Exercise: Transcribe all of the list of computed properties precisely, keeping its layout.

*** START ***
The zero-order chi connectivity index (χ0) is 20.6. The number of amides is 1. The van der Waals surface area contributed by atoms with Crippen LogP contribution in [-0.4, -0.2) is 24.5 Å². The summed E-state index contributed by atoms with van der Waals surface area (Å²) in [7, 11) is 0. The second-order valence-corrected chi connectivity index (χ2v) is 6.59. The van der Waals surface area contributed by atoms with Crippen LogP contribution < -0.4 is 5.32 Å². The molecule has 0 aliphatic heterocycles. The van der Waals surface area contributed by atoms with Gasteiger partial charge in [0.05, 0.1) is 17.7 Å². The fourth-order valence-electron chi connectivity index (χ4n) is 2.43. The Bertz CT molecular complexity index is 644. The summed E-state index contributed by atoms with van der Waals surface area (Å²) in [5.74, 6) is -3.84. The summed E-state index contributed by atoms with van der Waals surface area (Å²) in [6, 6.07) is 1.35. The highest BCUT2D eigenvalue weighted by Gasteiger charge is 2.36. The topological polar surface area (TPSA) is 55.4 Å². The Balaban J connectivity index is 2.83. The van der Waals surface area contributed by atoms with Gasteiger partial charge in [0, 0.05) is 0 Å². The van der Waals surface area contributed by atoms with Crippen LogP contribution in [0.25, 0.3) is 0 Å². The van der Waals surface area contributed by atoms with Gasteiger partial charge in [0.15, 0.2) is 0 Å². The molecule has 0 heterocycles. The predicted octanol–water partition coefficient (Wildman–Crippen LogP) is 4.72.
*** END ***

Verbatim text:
The zero-order chi connectivity index (χ0) is 20.6. The number of amides is 1. The van der Waals surface area contributed by atoms with Crippen LogP contribution in [-0.4, -0.2) is 24.5 Å². The summed E-state index contributed by atoms with van der Waals surface area (Å²) in [7, 11) is 0. The second-order valence-corrected chi connectivity index (χ2v) is 6.59. The van der Waals surface area contributed by atoms with Crippen LogP contribution < -0.4 is 5.32 Å². The molecule has 0 aliphatic heterocycles. The van der Waals surface area contributed by atoms with Gasteiger partial charge in [0.05, 0.1) is 17.7 Å². The fourth-order valence-electron chi connectivity index (χ4n) is 2.43. The Bertz CT molecular complexity index is 644. The summed E-state index contributed by atoms with van der Waals surface area (Å²) in [5.74, 6) is -3.84. The summed E-state index contributed by atoms with van der Waals surface area (Å²) in [6, 6.07) is 1.35. The highest BCUT2D eigenvalue weighted by Gasteiger charge is 2.36. The topological polar surface area (TPSA) is 55.4 Å². The Balaban J connectivity index is 2.83. The van der Waals surface area contributed by atoms with Gasteiger partial charge in [0, 0.05) is 0 Å². The van der Waals surface area contributed by atoms with Crippen LogP contribution in [0.25, 0.3) is 0 Å². The van der Waals surface area contributed by atoms with Gasteiger partial charge in [0.15, 0.2) is 0 Å². The molecule has 0 heterocycles. The predicted octanol–water partition coefficient (Wildman–Crippen LogP) is 4.72.